Like most fencers, I admire good qualities and skills that I lack. There are plenty of those. For instance, almost all fencers are faster and more accurate than me. I can usually beat beginners. Occasionally a better fencer will have an off day and I'm learning to take advantage. But that's about it. And my age is against me.
Still, there are fencers it is a pleasure to watch and fight. I like fencers who evidently enjoy the bout. Every so often I'll fence someone who is skilled at fencing but doesn't seem to enjoy it - or whose only interest is how many points he (it's usually a he) can score. I understand fencing to win. Even I want to win. But I can't understand people for whom their own progess on a score board is their only pleasure.
I fence because I love it and I enjoy people who share my delight in swordplay and the fun of it all. They often fell in love with fencing through watching the old, swashbuckling movies and enjoying the swordplay. Some even read forgotten authors like Stanley J. Weyman.
Happy fencers come alive with sword in hand. Their eyes glow and they laugh with pleasure at good hits or amusing errors. While TV audiences thrill to Strictly Come Dancing, I just know that Strictly Come Fencing would be ten times as much fun - so long as the fencers enjoyed it. (But there isn't going to be much fencing on TV. It sounds as thought British fencing has just lost all its support in the run up to the 2012 Olympics.)
Some fencers win through strength as well as speed. The Historian (who the chef calls, approvingly, the Curmudgeon) is like that. Lately he's been suffering from epeeist's elbow (as tennis elbow has been renamed) so he can't take control of my blade so convincingly. The Doc is neat and subtle. He's a great admirer of neat hands and deft parries.
One of the newer fencers is skilled in both. At the club championship I found myself in the same poule as her and another young fencer. She was the nervous one, worried that she would make a fool of herself, so I reassured her, telling her she could look for hits one at a time and not worry about the outcome of the bout. She didn't tell me she was a left-hander and I didn't realise, until I saw her fence, that she was a quick learner with a good eye and neat hands. She won her first bout, against another intermnediate, 5-0 and began to relax. I managed three hits to her five. Then she beat her coach 5-1 and her poule fight against the club's best sabreuse ended with a 4-3 to the sabreuse, thanks to a hit just before the call of "time." She was beaten easily by the best fencer in the poule but went into the D.E. ranked eighth out of eighteen - quite a feat for a 16-year-old who started fencing only last year. As for me, I was knocked out easily by one of the club's best fencers (I think the score was 15-1) and finished fourteenth overall - the highest I've ever finished. (Thank you, newish fencers, for joining in - you'll all be beating me this time next year.)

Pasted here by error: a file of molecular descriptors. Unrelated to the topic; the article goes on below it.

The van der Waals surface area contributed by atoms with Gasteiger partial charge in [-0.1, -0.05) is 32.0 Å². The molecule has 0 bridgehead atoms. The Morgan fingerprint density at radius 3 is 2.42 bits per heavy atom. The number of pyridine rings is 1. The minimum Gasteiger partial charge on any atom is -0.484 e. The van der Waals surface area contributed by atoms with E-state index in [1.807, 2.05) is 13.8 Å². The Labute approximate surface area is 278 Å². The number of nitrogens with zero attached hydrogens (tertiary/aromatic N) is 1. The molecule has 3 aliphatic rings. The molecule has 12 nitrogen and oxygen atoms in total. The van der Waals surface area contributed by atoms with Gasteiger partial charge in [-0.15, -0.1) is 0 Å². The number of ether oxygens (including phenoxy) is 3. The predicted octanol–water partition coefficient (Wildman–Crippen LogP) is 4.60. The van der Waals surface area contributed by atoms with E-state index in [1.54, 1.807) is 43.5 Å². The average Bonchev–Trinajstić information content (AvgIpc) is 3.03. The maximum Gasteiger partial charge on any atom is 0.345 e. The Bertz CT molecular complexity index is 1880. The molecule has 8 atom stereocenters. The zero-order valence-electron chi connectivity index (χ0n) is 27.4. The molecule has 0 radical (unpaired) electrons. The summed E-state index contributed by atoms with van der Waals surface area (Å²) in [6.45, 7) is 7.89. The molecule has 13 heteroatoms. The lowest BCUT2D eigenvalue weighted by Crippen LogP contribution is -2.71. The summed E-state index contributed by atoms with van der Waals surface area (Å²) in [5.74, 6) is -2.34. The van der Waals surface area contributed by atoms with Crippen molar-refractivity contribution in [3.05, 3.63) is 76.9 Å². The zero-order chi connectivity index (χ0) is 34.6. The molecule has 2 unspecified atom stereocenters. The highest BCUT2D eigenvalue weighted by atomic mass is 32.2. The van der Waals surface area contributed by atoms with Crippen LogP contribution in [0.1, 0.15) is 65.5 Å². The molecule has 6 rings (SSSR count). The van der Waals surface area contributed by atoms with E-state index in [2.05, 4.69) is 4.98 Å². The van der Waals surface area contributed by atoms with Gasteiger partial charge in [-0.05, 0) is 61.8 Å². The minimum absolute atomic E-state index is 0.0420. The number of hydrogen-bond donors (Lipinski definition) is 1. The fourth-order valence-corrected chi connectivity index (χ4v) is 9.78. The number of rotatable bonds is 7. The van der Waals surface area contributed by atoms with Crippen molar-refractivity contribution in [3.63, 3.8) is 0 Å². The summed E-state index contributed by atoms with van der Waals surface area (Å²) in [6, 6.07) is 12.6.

I think I am improving a little but I didn't do well in the epee poules. Fortunately the D.E. saw me fencing a veteran epeeist (who prefers sabre and rarely fences epee on her visit). She's a few years older than me but not easy competition - she fences internationally as a veteran and sometimes brings home medals. I was pleased that the final score - in her favour - was 15-10. I enjoyed the bout.
Last night was devoted to sabre (I know that fleches aren't allowed in sabre any more, but couldn't resist the picture.) A visiting team took on some of our sabreurs in a team competition. Our club was victorious - we have a number of excellent sabreurs - but it looked like a good match. There weren't many epeeists but we took turns on a spare piste, pausing from time to time to watch the excitement.
When the match was over, members of the visiting team joined in casual fencing. It was good to see one stripping off his lame and taking an epee in hand. He approached us and asked if he could join in.
He was a young Frenchman, spending a few months in England between school and university. Without thinking, I replied to him in French and found myself scraping around for words - it's too long since I've had to speak French. He fenced us all, although only the Doc was a good match for him. Learning my age and relatively recent involvement in fencing, he set out to encourage me, letting me win subtly, encouraging me to attack and enjoy the bout, I don't always like it when I'm allowed to win but he was so encouraging and so polite that I was charmed. However, I didn't accept his invitation to fleche him.
Fencing in French felt special. The young fencer didn't resemble d'Artagnan and was far too youthful and enthusiastic for the cynical Gil de Berault but the language was right. Besides, as the Doc pointed out, the young Frenchman had excellent parries and ever such neat hands.
Note: I've been absent from the blogosphere for a while. I've been busy with work and other matters. I'll try to find time to blog more often.
Labels: club championship, epee, fencer, fencing, foil, hands, parry, skill, Stanley J. Weyman, swashbuckling, winning